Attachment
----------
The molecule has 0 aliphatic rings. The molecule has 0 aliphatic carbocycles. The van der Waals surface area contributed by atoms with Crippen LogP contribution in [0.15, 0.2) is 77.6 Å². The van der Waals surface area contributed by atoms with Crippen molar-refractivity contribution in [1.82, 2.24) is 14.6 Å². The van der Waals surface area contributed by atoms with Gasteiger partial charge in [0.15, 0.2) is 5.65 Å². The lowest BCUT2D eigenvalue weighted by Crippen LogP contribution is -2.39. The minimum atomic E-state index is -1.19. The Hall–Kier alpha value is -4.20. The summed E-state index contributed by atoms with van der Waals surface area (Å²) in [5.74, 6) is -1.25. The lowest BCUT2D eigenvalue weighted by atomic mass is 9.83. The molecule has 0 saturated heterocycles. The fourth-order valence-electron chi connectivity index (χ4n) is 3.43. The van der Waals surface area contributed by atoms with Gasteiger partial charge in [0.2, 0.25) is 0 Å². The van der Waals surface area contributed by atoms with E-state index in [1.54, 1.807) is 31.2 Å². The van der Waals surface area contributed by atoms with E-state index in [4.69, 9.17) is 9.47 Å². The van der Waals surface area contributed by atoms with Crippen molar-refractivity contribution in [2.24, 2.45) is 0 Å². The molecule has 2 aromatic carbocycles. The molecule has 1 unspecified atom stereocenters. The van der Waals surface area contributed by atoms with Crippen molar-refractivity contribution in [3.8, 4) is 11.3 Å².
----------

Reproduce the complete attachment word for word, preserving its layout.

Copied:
The molecule has 0 aliphatic rings. The molecule has 0 aliphatic carbocycles. The van der Waals surface area contributed by atoms with Crippen LogP contribution in [0.15, 0.2) is 77.6 Å². The van der Waals surface area contributed by atoms with Crippen molar-refractivity contribution in [1.82, 2.24) is 14.6 Å². The van der Waals surface area contributed by atoms with Gasteiger partial charge in [0.15, 0.2) is 5.65 Å². The lowest BCUT2D eigenvalue weighted by Crippen LogP contribution is -2.39. The minimum atomic E-state index is -1.19. The Hall–Kier alpha value is -4.20. The summed E-state index contributed by atoms with van der Waals surface area (Å²) in [5.74, 6) is -1.25. The lowest BCUT2D eigenvalue weighted by atomic mass is 9.83. The molecule has 0 saturated heterocycles. The fourth-order valence-electron chi connectivity index (χ4n) is 3.43. The van der Waals surface area contributed by atoms with Gasteiger partial charge in [0.2, 0.25) is 0 Å². The van der Waals surface area contributed by atoms with E-state index in [1.54, 1.807) is 31.2 Å². The van der Waals surface area contributed by atoms with E-state index in [4.69, 9.17) is 9.47 Å². The van der Waals surface area contributed by atoms with Crippen molar-refractivity contribution in [2.24, 2.45) is 0 Å². The molecule has 2 aromatic carbocycles. The molecule has 1 unspecified atom stereocenters. The van der Waals surface area contributed by atoms with Crippen molar-refractivity contribution in [3.8, 4) is 11.3 Å².